Injury forces NIU's Silas to adjust

With his college career apparently over, Xavier Silas has his sights set on the NBA. Chris Chambers/Getty Images

DEKALB, Ill. -- Xavier Silas may never play another college basketball game.

He's learning to accept that.

Already sidelined for the past three Northern Illinois games due to a severe ankle sprain and bruised fibula, Silas will also miss the Huskies' MAC tournament opener on Tuesday. If Northern Illinois loses to Bowling Green, which odds makers expect, Silas' season and career will be over.

"This is one of the things that happens," the 6-5 senior guard said. "I've grown up around the game, been around my dad [former NBA player James Silas] and people who have played, and it comes along with the territory.

"You get an injury, and you have to move on. You can't let it affect your everyday life."

That's easier said than done for Silas. Basketball has always comprised a significant part of his life. He grew up watching basketball, playing basketball, talking basketball. He's spent countless hours, days, months and years from an early age perfecting his game.

So for Silas to be forced by an injury to walk away from his college career, especially from this season in which he was among the nation's leading scorers, isn't so simple.

"It's a difficult situation, but I have been focusing on not dwelling on things I can't control," Silas said. "I can't play if I want to. It's something you have to come to terms with. Life is about coming to terms with certain things, and this is one of them."

Whether Silas plays another college game, he will look back on this season with mixed feelings. As a team, the Huskies had their struggles, winning just nine games. Individually, Silas was consistent throughout the season. He scored 20 or more points in 17 games and is currently averaging 22.3 points.

More than the points this season, Silas' main objective was to become a more efficient player. If he was going to have a 30-point evening, he wanted to do so by taking the fewest shots possible.

"I didn't want to be a volume shooter," Silas said. "I didn't want to be leading the country and shoot 24 times a game. I know on the next level the minutes may go down, and efficiency is very important."

Silas accomplished what he set out to. He dropped 39 points on Akron by shooting 9 of 17 from the field. He scored 34 against DePaul on 12-of-17 accuracy. He was 8 of 18 from the field when he scored 40 points against UIC.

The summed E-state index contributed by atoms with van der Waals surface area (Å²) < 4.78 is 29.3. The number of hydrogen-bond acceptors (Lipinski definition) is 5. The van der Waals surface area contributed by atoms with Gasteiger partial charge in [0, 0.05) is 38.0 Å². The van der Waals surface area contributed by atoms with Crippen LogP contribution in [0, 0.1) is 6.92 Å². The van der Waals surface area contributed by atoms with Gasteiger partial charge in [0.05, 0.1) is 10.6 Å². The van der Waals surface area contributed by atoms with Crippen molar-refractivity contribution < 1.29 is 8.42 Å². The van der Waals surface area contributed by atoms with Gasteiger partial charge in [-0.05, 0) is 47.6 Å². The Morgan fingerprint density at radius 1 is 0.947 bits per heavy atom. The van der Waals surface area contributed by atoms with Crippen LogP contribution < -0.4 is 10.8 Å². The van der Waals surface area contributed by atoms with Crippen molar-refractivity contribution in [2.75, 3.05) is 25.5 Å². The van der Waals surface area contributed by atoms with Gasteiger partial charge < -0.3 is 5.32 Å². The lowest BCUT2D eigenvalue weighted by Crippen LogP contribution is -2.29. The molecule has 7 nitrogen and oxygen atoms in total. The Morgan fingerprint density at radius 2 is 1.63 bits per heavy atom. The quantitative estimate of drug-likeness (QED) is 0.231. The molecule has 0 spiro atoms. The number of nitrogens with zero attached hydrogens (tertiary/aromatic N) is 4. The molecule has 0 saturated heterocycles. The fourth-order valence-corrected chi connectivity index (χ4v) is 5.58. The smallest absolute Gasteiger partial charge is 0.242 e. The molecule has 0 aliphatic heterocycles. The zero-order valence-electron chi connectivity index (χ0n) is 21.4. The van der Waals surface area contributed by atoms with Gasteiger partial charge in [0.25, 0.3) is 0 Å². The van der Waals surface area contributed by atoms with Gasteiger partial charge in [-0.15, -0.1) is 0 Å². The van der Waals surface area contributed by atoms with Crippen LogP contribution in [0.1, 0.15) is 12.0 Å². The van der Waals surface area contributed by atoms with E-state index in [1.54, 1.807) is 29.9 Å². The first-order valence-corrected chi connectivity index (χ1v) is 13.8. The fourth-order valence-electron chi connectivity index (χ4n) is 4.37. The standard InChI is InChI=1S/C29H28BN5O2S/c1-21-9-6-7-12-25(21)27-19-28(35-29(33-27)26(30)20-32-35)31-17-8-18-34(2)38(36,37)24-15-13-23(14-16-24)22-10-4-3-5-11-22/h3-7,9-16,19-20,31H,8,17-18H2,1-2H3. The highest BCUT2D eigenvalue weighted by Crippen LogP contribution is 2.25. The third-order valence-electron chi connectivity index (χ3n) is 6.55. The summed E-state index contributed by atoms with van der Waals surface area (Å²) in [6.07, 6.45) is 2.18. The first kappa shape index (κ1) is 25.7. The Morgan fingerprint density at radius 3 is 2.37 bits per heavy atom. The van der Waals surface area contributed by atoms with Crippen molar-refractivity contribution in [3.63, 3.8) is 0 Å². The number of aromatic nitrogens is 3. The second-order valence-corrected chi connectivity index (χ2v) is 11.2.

Silas shot .459 from the field, .851 from the line and .413 from 3-point range. Among the nation's top 10 scorers, Silas ranks third in field-goal percentage, second in free-throw percentage and second in 3-point percentage.

"I think it's been a year where I've had a lot of individual success," Silas said. "I've worked really hard, and I can see my hard work coming through and being shown in my performance. I think I played well and efficient. That's all I can ask of myself."

Silas put up those numbers despite being the main focus of nearly every opponent. Northern Illinois coach Ricardo Patton believes Silas will shine even more when he is surrounded by more talent.

"I think it's unfortunate we don't have enough guys to complement him and make the game easier," Patton said. "I would like to see him on a team where he had a really, really good point guard. The team we have has put him in somewhat of a quandary because he's had to do so much night in and night out. Where he has a chance to be around guys who can complete him better, he'll look even more of a high level."

The high level Silas has his sights on is the NBA. It's actually what he's been shooting for since he can remember. Some children have fathers who are policemen, so they want to be policemen. Silas sought to be a NBA player because of his father.

"I wanted to be like my father," Silas said. "We all sat down when I was in sixth or seventh grade and made these goals for me. That's what I wanted to do."

Silas' NBA fate is uncertain right now. ESPN's Chad Ford has Silas as his 148th NBA draft prospect and going anywhere from the second round to undrafted. Silas' scoring and shooting abilities will likely interest some teams enough to give him a further look.

"Most scouts I've spoken with call him intriguing," Patton said. "I think for sure he'll have an opportunity to go to certain workout for some teams. He'll have some opportunities. He was invited to Portsmouth, and that's where it'll start for him."

Silas knows there are people who question whether he can play in the NBA. He's out to prove them wrong.

"A lot of people have said I can't do it," Silas said. "That's motivation in itself. I'm a good player. I believe I can show it on the biggest stage. I have to believe I can."